Rear differential fluid change
A rear differential fluid change is good maintenance if you do a decent amount of towing. Depending on how often you tow a trailer, a rear differential fluid change should occur every 30,000 miles or so. People are good about keeping up with engine oil, and transmission oil, but differentials rarely get touched. In fact, I would bet most people never change it over the life of most cars they own. On a truck, a lot of heat gets put into the rear differential while towing, and although it’s not common to blow out a rear differential, changing the oil is cheap insurance and is very easy to do. I just changed out the rear differential oil on my 2008 Toyota Tundra with 145,000 miles and took pics along the way to show how easy it is.
Tools and oil
A differential fluid change is a pretty straight forward job. You don’t need to jack up the back of the truck and the oil fill and drain bolts are easy to get to. I did the change on my 2008 Toyota Tundra with 145,000 miles on it and ~25,000 miles since the last differential oil change I did. On top of getting the oil, I bought new crush washers from Toyota, the rest of the tools I used I already had.
For the rear differential fluid, I chose Royal Purple Max Gear 75W90 Synthetic. I think I might have used Mobil 1 last time, it was just what was available at the time. The manual says the capacity of the rear on my truck takes 3.75 quarts, so 4 bottles will do the trick.
The only other part that I bought besides the oil was new crush washers. These are one-time use washers that go over the bolts of the fill and drain bolts in the differential. I was told by my local auto parts store they could match them up if I brought them in, but I wanted to have them on hand beforehand. For a 2008 Toyota Tundra, the part number is 12157-10010.
The tools needed are common garage tools, no specialty tools needed. I had all the tools in my garage between working on my truck and dirt bikes doing oil changes.
Setup and access
On most pickup trucks, the rear differential has good access to it. You don’t need to jack the rear up and the only thing that might be in the way is an under the mounted spare tire. I used a drip pan and an oil drain pan on top of each other. The drip pan is useful for placing the drain plugs on and any tools that get some oil on them. Differential fluid is pretty thick and tends to smell like rotten eggs, so working with a clean area and wearing gloves helps.
There are 2 common designs for rear differentials. One design the gears are accessed through the back of the differential, and the second, they are accessed from the front. My 2008 Toyota Tundra has the first version, with the gears accessed from the front and the oil drain and fill plugs located on the back and bottom of the rear differential.
If you have the other style, which has a cover on the back of the differential, you have 2 options for draining the differential fluid. The first option is to take off the rear cover. This will allow for full draining but is messy and will require resealing the cover. Another option is to use an oil syringe to suck the oil out of the fill hole. I’ve used this option when I did a differential fluid change on my 2002 Jeep Wrangler.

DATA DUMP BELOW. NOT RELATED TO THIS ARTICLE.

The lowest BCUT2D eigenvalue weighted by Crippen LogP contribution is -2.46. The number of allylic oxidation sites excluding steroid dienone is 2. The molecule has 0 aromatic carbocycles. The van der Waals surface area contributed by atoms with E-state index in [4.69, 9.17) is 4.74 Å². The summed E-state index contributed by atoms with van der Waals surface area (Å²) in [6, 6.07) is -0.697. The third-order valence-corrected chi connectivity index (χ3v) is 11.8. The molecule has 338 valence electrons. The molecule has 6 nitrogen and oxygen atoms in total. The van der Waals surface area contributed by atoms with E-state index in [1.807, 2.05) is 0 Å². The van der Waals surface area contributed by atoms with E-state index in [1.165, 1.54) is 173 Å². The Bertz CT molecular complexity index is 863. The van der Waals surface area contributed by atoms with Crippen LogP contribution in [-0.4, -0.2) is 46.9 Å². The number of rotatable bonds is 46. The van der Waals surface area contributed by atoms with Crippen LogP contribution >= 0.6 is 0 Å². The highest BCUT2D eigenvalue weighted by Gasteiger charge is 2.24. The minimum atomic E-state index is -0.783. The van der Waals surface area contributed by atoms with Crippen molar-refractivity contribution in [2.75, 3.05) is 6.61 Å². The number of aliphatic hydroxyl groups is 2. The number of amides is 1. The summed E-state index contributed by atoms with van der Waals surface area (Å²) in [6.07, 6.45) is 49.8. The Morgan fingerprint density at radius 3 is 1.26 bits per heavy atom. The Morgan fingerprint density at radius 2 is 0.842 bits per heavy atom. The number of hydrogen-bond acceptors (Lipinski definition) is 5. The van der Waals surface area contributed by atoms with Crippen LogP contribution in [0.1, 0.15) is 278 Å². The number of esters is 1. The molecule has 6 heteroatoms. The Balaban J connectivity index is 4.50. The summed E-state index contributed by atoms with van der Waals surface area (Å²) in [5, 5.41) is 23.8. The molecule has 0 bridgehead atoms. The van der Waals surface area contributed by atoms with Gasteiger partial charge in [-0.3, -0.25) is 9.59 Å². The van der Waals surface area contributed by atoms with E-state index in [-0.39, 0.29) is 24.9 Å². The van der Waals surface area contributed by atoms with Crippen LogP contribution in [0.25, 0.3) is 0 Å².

Draining the oil
Remove the fill plug and drain plug and let the oil drain for a 5 minutes or so. It’s not uncommon for the fluid to come out clear, or just a little cloudy. Differential fluid breaks down by becoming less viscous(thinner) and does not have contaminants as motor oil does. Let the oil drain until it is slowly dripping.
Drain Plug Cleaning
The drain plug differs from the fill plug by having a magnet in it. The magnet collects metal flakes and fine metal particles in the oil. The metal collects on the plug like sludge and needs cleaning off before reinstalling. Also, replace the crush washers at this point.
Install the drain plug
Install the drain plug, the bottom plug, and torque to 36 foot pounds.
Filling the differential
The fill hole is also used as a level indicator for the oil. To set the level, overfill the differential and let the excess oil drain out. There are a couple of ways you can do this. Some people cut the top of the oil bottle and squeeze the oil in one at a time. You can also buy and pump that connects right to the bottle and pump the oil in. After doing this a couple of times, I ended up using a funnel with a valve on it to fill the differential. I ended up zip tying it to the bottom of my bed and pouring the oil in. On my 2008 Toyota Tundra, the manual specs 3.75 quarts. I basically just dumped the full 4 quarts in and let the excess drain out.
Install fill plug and check for leaks
After giving the oil time to level out and stop dripping, install the fill plug to 36-foot-pounds and wipe down the differential. Take out your truck for a drive to get the oil up to temperature and check for leaks. And that’s it, you’re done with a differential fluid change, and hopefully, as a result, saved some money at the same time. You can bring the used oil to a local auto parts store for recycling.
Richard Hancock says
Hello, this is very informative. The only thing I wish you had covered is how to level the truck prior to the fluid change .
My driveway is pretty level so I didn’t really do much else to level my truck.